The head of the Jewish Leadership Council believes there are too many charities operating in the British Jewish community.
Speaking at the Limmud Festival in Birmingham on Sunday, Jonathan Goldstein, discussing financial sustainability, said bluntly: “We’ve got too many charities. We’re raising £90 million a year from private donations, trusts and individuals – that’s a huge amount of money. Yet I know there’s duplication all over the community.
“Ultimately, over the course of the next ten years, I bet you that of the 35 organisations [which are part of the JLC] five to seven of them will have merged together.”
At the packed-out session, the JLC chairman also presented his organisation’s plans to strengthen the UK’s Jewish community. These included the first ever national conference of Jewish care homes, and education and mental health programmes.
He said his organisation had identified financial sustainability, education, elderly care and young people’s mental health as “the biggest issues we have to address to ensure the continuing vibrancy of the Anglo-Jewish community”.
Goldstein noted that in 2016, 14 out of 21 Jewish elderly care homes around the country were in financial deficit, with the aggregate deficit being approximately £3 million, with 17 out of those 21 were projected to aggregate annual deficit as high as £14 million by 2020.
This would, he said, “impact will be seen most quickly in small communities because of the declining demand for care”.
Goldstein said that the JLC would hold the first ever national care conference of Jewish homes on 22 January in Birmingham, including most Jewish homes from around the country.
“The old saying that a problem shared is a problem halved could not be truer than when you sit organisations around the table”, he said.
“The most important thing that will come out of this conference is that people are sitting and talking about issues – and hopefully solutions will come out of it.”
Referring to education, Goldstein said that the JLC intended to roll out a new curriculum for Year Eight and Nine students in several Jewish schools in September. The curriculum would highlight Jewish issues “brought to me by the last two Israeli ambassadors in London. They said to me, ‘we went around the schools and we talked to them about modern Israeli and Jewish history in the context of the formation of Israel – they don’t seem to know their stuff.’ How can they possibly be equipped on campus if they don’t leave their schools knowing the basics?”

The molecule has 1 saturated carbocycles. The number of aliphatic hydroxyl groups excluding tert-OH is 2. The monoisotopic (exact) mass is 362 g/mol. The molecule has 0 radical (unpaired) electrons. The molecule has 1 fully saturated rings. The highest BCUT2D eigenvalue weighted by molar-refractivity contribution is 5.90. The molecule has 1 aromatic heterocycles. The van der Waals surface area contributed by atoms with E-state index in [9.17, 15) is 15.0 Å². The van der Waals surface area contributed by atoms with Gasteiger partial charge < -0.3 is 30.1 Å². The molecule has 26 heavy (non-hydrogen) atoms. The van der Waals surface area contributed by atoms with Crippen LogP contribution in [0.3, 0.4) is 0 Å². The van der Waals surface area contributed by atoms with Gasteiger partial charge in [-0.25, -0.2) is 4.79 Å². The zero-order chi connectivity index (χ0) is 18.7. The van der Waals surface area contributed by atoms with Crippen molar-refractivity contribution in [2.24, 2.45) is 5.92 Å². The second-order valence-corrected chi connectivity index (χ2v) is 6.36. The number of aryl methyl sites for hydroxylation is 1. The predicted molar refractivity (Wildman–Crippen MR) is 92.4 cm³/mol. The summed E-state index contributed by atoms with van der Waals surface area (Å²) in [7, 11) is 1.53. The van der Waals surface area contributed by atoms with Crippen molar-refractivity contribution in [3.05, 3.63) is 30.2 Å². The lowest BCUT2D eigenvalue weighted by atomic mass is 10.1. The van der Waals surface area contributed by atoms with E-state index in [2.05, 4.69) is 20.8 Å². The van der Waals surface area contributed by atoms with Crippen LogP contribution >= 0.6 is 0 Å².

The curriculum would “tell the story within the context of the two-state solution”, and would include “the order of the wars [in Israel], what created these situations, what triggered environments within Israel, what are the basic dynamics within Israeli social society today.”
On young people’s mental health, he said: “I think we all know that our teenagers are in distress. There have been two suicides at Jewish schools in the last two and a half years.
“If you speak to Dr Mark Berelowitz [Clinical Lead for child and adolescent mental health services] at the Royal Free Hospital – our main consultant on this, he’ll tell you it’s not just Jews in north London, this is an epidemic amongst young Jewish children.
“If you speak to UJIA, who look after all Israel tours, they’ll tell you that their biggest issue, year after year now, is mental health of the children on the tours, not bad behaviour. My daughter was a madricha on FZY two summers ago, and she’ll tell you that the biggest challenge she had was getting some of the young girls to eat.”
After speaking to several communal mental health organisations, Goldstein said “what came out of this was the need to identify and signpost issues earlier than was previously being identified. Parents were in denial, schools weren’t equipped, signposting wasn’t occurring, facilities weren’t available.”
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